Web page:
Arsenio 2.0 returned Monday night and looked, felt, sounded an awful lot like Arsenio 1.0. Which is a good thing — let's just get that out of way right here at the outset.
That's always good, when you can come back after 19 years and "X "months to remind viewers that hosting a late night talk show is a bit (after all) like riding a bike. Master it once, master it twice. "The Arsenio Hall Show," and its MC, had a solid open.
The key for Arsenio was the same key that opened the door for him so many years ago — almost exactly a quarter of a century. Do you like him? And does he — as host and ringmaster — affect that magical bond with the audience in which he almost seems to like you? The first question can be answered in the affirmative.
Hall was always, or almost always a likable presence — never hot, never cold, never rough, never raw, but a smooth brand of late night silk that wore well into the early morning hours. That smile, that laugh, that sense especially that when someone says something he has actually listened to what they have said ...
That all returned in force last night: Arsenio is likable in this context, and so the biggest hardest test has been passed, efficiently and effectively. The second question is harder to answer because hosts don't want to appear obsequious (one of his old and hardest to shake faults, by the way), and in late night a degree of acerbity can go a long way, as Craig Ferguson, one of late night's funniest people, knows.
But Arsenio is his own man and his own brand — that mutual likability potion that he served up so effortlessly years ago was his ticket and will have to be his ticket now. Again, early signs are good.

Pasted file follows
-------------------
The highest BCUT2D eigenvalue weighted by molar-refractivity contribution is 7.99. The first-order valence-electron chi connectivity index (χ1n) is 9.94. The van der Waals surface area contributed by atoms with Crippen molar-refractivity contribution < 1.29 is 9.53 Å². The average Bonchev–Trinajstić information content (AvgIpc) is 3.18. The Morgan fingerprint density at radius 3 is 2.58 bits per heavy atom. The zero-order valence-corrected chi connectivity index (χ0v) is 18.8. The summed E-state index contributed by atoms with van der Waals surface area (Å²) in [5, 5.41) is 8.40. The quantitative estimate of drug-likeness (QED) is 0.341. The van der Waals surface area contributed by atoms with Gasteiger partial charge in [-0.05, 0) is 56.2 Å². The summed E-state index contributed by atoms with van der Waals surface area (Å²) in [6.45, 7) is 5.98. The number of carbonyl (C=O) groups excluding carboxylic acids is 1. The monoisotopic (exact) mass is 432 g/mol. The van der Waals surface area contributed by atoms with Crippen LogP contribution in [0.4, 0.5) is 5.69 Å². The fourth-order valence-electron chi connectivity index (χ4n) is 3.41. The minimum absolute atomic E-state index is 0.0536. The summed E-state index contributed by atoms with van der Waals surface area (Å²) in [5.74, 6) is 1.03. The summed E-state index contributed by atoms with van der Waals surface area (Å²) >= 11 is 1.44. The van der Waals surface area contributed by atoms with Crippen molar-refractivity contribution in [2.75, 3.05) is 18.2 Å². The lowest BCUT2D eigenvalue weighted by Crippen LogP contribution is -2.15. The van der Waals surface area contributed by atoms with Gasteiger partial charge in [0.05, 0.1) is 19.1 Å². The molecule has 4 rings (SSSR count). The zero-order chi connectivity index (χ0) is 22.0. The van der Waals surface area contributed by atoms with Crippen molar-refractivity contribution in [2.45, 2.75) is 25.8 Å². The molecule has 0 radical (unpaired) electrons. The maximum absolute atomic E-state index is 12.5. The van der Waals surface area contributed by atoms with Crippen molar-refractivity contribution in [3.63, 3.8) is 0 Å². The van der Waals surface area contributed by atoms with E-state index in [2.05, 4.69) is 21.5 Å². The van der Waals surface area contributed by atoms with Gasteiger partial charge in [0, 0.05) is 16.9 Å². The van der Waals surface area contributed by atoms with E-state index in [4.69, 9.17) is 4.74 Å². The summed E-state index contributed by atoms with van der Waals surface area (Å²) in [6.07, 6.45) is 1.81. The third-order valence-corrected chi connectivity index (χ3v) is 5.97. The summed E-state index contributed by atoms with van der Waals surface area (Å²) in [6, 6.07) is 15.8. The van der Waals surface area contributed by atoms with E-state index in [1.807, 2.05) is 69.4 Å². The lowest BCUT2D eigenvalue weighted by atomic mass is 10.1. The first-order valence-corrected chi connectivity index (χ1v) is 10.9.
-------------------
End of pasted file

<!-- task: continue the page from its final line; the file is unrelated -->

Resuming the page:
This will also be — if the first show is an indication — a black, late night alternative. Again: smart move. Late night TV was long ago commandeered by white males (Chelsea Handler the obvious exception) who somehow collectively discovered the sensibility of people who tuned in at that hour. That makes sense — they are all simply trying to do what Johnny Carson did; Johnny trained a nation how to watch late night, and what to expect from it. Little wonder those who followed would attempt the same.
But Arsenio once did something fundamentally different — prove that black culture wasn't just some sort of exotic curiosity that TV trotted out for the amusement of the masses on occasion, but in fact was the driving force in popular culture, especially in music, and to a lesser degree comedy. Why ignore that? Celebrate it — and celebrate it he did.
Last night he began with Snoop Dogg and Chris Tucker — smart choices because they served as reminders of that mandate of old, even if they both long ago entered the mainstream, thanks in part to the host before them.
The opening show, in fact, was swaddled in retro, and very nearly approached nostalgia — beginning with the opening seconds with a smart bit about how anxious he felt about this new gig, though how he's comforted himself with the idea that if he works hard, tells some jokes, gets good numbers, well. then ...
"I should be able to stay in late night forever ..."
Cut to Jay Leno: "Yeah, good luck with that ..."
Smoothly delivered, intercut with pretaped bits, some funny (Storage Wars") others not ("Tunado") — which is about the same for any show — Hall accomplished a number of goals with his opening monologue, but the most important of them was to remind viewers that they once derived real pleasure from the guy telling these jokes.
Why shouldn't they get a little pleasure again? That's the bargain you, the viewer, strike with any host. Do you like him or her? Is he mostly funny or at least amusing? Comfortable? Likable? Arsenio made a reasonable good-faith effort last night at providing answers. So far, those would be "yes."